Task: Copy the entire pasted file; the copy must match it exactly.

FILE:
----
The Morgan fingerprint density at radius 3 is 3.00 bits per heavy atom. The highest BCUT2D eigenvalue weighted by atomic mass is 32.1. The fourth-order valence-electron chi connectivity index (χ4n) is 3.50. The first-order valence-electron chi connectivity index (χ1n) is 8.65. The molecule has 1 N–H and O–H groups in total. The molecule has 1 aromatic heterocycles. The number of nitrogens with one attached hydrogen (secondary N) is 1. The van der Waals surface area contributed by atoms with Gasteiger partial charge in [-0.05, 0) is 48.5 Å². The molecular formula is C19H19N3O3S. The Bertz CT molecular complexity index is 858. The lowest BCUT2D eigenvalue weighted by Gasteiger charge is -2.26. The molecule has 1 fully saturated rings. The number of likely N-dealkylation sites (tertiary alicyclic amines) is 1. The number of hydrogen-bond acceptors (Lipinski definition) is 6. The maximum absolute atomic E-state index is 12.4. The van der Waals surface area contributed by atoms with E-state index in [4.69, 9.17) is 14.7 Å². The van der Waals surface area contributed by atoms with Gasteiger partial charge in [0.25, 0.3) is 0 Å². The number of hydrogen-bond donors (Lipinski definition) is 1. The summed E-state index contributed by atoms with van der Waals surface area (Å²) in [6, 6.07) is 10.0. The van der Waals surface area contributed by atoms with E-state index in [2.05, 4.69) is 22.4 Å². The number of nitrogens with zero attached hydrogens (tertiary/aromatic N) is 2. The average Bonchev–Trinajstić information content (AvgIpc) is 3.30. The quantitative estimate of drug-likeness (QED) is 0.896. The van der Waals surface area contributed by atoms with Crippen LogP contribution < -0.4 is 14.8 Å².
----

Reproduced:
The Morgan fingerprint density at radius 3 is 3.00 bits per heavy atom. The highest BCUT2D eigenvalue weighted by atomic mass is 32.1. The fourth-order valence-electron chi connectivity index (χ4n) is 3.50. The first-order valence-electron chi connectivity index (χ1n) is 8.65. The molecule has 1 N–H and O–H groups in total. The molecule has 1 aromatic heterocycles. The number of nitrogens with one attached hydrogen (secondary N) is 1. The van der Waals surface area contributed by atoms with Gasteiger partial charge in [-0.05, 0) is 48.5 Å². The molecular formula is C19H19N3O3S. The Bertz CT molecular complexity index is 858. The lowest BCUT2D eigenvalue weighted by Gasteiger charge is -2.26. The molecule has 1 fully saturated rings. The number of likely N-dealkylation sites (tertiary alicyclic amines) is 1. The number of hydrogen-bond acceptors (Lipinski definition) is 6. The maximum absolute atomic E-state index is 12.4. The van der Waals surface area contributed by atoms with E-state index in [4.69, 9.17) is 14.7 Å². The van der Waals surface area contributed by atoms with Gasteiger partial charge in [0.25, 0.3) is 0 Å². The number of hydrogen-bond donors (Lipinski definition) is 1. The summed E-state index contributed by atoms with van der Waals surface area (Å²) in [6, 6.07) is 10.0. The van der Waals surface area contributed by atoms with E-state index in [2.05, 4.69) is 22.4 Å². The number of nitrogens with zero attached hydrogens (tertiary/aromatic N) is 2. The average Bonchev–Trinajstić information content (AvgIpc) is 3.30. The quantitative estimate of drug-likeness (QED) is 0.896. The van der Waals surface area contributed by atoms with Crippen LogP contribution < -0.4 is 14.8 Å².